EVs Will Have No Effect on Oil Demand
It seems reasonable that oil demand will fall as the number of electric vehicles (EV) increases. Unfortunately, there is no support for that popular belief. In fact, the data suggests that EVs will have close to zero effect on oil demand even in the longer term.
Estimates for the amount of oil demand already affected by EVs range from about 0.4 to 1.5 million barrels per day (mmb/d). The 1 mmb/d range of those estimates tells you something about their credibility.
“A combination of EVs, fuel efficiency and shared mobility is knocking down demand for road fuels…Oil consumption displaced by EVs rises to over 20 million barrels per day by 2040.”Bloomberg NEF
How can the experts be wrong? Let’s look at the data and see.
The first problem is that EVs represent a tiny fraction of the global vehicle fleet. Optimistic pronouncements about EV growth generally refer to new vehicle sales only. If the expectation is a reduction in emissions, we must look at the total number of vehicles in the world.
Figure 1 shows that there were about 28 million EVs plus hybrids in the world in 2022. That’s only 2% of a world vehicle fleet of about 1.4 billion cars, trucks and vans.
Looking forward, the U.S. Energy Information Administration (EIA) expects EVs to increase to about 25% of world light vehicles by 2050 (Figure 2). That’s a huge change from just 2% so I wanted to find some country in the world in which EV use was already about 25%.
Around 23% of vehicles in Norway were EVs and hybrids in 2022. Despite the extraordinary growth in these vehicles from only about 3,000 in 2008 to 980,000 in 2022, fossil fuel consumption hasn’t changed much (Figure 3). Average consumption per vehicle in 2021 and 2022 was about 303,000 gigawatts—the same as the average for the 10 years before 2020.
One could make the counterfactual argument that consumption would have been even higher in recent years without electric vehicles in Norway. That may be true but it’s not a very compelling reason to switch to EVs.
The U.S. total vehicle fleet was about 228 million in 2022 or 16% of the global total of 1.4 billion cars, trucks and vans. Figure 4 shows that U.S. per-vehicle liquids consumption was about 3% lower in the two years after 2020 than in the two years before 2020.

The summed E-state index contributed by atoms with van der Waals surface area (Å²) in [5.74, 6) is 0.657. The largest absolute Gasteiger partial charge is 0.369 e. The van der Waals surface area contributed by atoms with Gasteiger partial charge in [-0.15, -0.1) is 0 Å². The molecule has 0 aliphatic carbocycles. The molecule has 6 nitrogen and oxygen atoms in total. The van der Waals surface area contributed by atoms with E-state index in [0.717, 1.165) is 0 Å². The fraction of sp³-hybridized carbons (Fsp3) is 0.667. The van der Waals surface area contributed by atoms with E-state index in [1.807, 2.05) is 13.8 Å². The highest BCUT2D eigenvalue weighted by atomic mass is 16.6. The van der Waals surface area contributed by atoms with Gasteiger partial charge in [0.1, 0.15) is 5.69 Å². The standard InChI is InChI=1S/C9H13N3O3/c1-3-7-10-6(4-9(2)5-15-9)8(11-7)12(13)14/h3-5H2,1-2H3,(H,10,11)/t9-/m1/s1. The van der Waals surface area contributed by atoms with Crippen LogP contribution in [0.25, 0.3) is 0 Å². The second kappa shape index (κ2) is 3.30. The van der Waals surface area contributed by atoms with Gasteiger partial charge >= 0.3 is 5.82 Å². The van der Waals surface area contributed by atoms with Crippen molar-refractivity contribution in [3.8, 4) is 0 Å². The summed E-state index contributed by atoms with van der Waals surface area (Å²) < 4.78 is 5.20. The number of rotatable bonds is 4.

Some might point to that as evidence that electric vehicles are making a difference in oil demand. Unfortunately, the decrease in consumption perfectly matches the 3% decrease in total vehicles in the U.S. fleet.
Moreover, the decrease in U.S. vehicle miles traveled before and after 2020 was also about 3% (Figure 5). Americans are driving less and that’s a good thing for emissions but it has nothing to do with EVs.
There are other reasons to doubt that replacing conventional vehicles with EVs will lead to less oil consumption. For one, the idea of oil displacement promoted by the International Energy Agency reflects a fundamental ignorance of the refining process.
There is a sequence of products made in a refinery. It’s not an a la carte menu in which you can order diesel, kerosene and jet fuel but tell the waiter to hold the gasoline. Gasoline is produced first. Even if EVs led to less gasoline demand, it would still have to be produced to get the other products. The only way to reduce oil demand is to use less oil, not some distilled fraction of oil.
Electric cars are marketing magic. You can continue driving as much as you want and help to save the planet at the same time. This fits perfectly with the mistaken belief that a transition away from oil will be relatively easy and painless.
If you like EVs, you should buy one but the data don’t support that driving one will do anything to save the planet.
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